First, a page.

The four workers killed at Gleison Colliery in the Swansea Valley worked at a small “drift” mine, one of very few left in Wales. It appears that blasting at the mine caused catastrophic flooding and a roof fall, trapping those working nearest the coal face.
Most of us thought this kind of story was in the Britain of the past. It is not, and it is one of our jobs as socialists and trade unionists to remind people of the toll of injuries and death in workplaces today.
171 workers died in workplace accidents in the period from May 2010 to April 2011. The figure was up on the previous year .
On average, every hour of every day someone in Britain dies of “occupational”-related cancer . Most of these deaths go unreported by all but the local press. The national press prefer stories about health and safety “gone mad”.
The government has set out to attack health and safety regulations. David Cameron even mentioned “health and safety culture” as one of the causes of the riots over the summer.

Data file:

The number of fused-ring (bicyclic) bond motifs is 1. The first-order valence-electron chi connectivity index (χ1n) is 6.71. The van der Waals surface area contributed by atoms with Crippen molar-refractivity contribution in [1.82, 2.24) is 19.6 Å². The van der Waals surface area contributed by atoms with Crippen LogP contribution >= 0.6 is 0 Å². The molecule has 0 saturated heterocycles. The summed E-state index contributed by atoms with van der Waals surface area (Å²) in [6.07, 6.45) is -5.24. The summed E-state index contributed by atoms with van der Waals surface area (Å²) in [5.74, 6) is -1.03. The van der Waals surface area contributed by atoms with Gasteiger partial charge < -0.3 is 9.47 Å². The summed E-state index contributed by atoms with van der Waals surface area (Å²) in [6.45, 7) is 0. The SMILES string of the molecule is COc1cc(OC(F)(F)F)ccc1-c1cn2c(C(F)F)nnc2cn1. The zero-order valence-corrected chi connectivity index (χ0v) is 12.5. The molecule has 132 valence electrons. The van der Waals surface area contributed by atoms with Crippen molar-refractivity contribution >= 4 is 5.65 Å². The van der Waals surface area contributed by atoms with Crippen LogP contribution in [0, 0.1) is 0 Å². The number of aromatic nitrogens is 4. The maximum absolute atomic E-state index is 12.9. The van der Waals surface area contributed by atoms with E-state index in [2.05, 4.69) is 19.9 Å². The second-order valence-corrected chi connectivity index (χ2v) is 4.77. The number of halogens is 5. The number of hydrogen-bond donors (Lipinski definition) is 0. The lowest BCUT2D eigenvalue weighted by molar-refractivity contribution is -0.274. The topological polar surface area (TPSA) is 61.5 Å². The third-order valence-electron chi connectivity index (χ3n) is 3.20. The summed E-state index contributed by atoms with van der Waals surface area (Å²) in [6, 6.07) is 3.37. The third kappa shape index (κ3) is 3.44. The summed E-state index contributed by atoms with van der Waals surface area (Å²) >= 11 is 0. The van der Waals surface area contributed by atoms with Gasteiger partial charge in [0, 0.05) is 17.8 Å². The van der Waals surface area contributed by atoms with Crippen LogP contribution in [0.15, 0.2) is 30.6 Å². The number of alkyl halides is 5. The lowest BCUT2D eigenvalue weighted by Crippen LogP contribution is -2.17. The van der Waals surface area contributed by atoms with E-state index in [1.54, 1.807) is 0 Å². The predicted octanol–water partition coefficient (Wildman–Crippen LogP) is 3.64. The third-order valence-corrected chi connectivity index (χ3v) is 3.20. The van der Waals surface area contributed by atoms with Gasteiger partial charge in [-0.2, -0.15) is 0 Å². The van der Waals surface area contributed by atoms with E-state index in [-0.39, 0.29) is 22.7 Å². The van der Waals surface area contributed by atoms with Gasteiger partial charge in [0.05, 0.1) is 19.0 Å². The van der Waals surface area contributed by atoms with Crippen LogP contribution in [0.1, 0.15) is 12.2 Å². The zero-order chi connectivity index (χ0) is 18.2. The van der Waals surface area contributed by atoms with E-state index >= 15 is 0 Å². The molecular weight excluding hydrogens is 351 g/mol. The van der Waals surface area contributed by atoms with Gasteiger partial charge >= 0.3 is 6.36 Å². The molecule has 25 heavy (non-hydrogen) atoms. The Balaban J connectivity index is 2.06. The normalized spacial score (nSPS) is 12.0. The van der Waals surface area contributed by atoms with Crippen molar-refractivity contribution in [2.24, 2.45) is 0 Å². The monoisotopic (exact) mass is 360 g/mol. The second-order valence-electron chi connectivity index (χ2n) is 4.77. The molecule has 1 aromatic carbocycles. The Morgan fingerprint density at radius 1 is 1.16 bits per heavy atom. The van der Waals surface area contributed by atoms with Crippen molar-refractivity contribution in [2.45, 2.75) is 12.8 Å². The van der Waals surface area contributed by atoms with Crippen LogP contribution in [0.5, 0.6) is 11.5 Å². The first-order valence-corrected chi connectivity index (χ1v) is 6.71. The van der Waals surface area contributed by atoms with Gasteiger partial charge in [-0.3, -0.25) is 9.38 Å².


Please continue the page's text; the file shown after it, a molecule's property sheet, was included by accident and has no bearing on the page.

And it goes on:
Lord Young’s report recommended reducing inspections by the Heath and Safety Executive and a commission to look at reducing regulation on business. This commission is due to report soon.
The attack on legal aid will severely hamper workers’ attempts to seek legal redress for their bosses’ negligence and indifference.
Profit has always been more important to the capitalist system then the lives and well-being of workers. The history of our movement, from the struggle for the 10 Hours Act and then for an eight hour day, in the nineteenth century is also the history of the fight for the right to work without being maimed, killed or having our long term health destroyed.
We must make the unions and the Labour Party fight to defend those victories and to extend them. That is the way to ensure the obscenity of workers dying avoidably due to profit actually becomes history.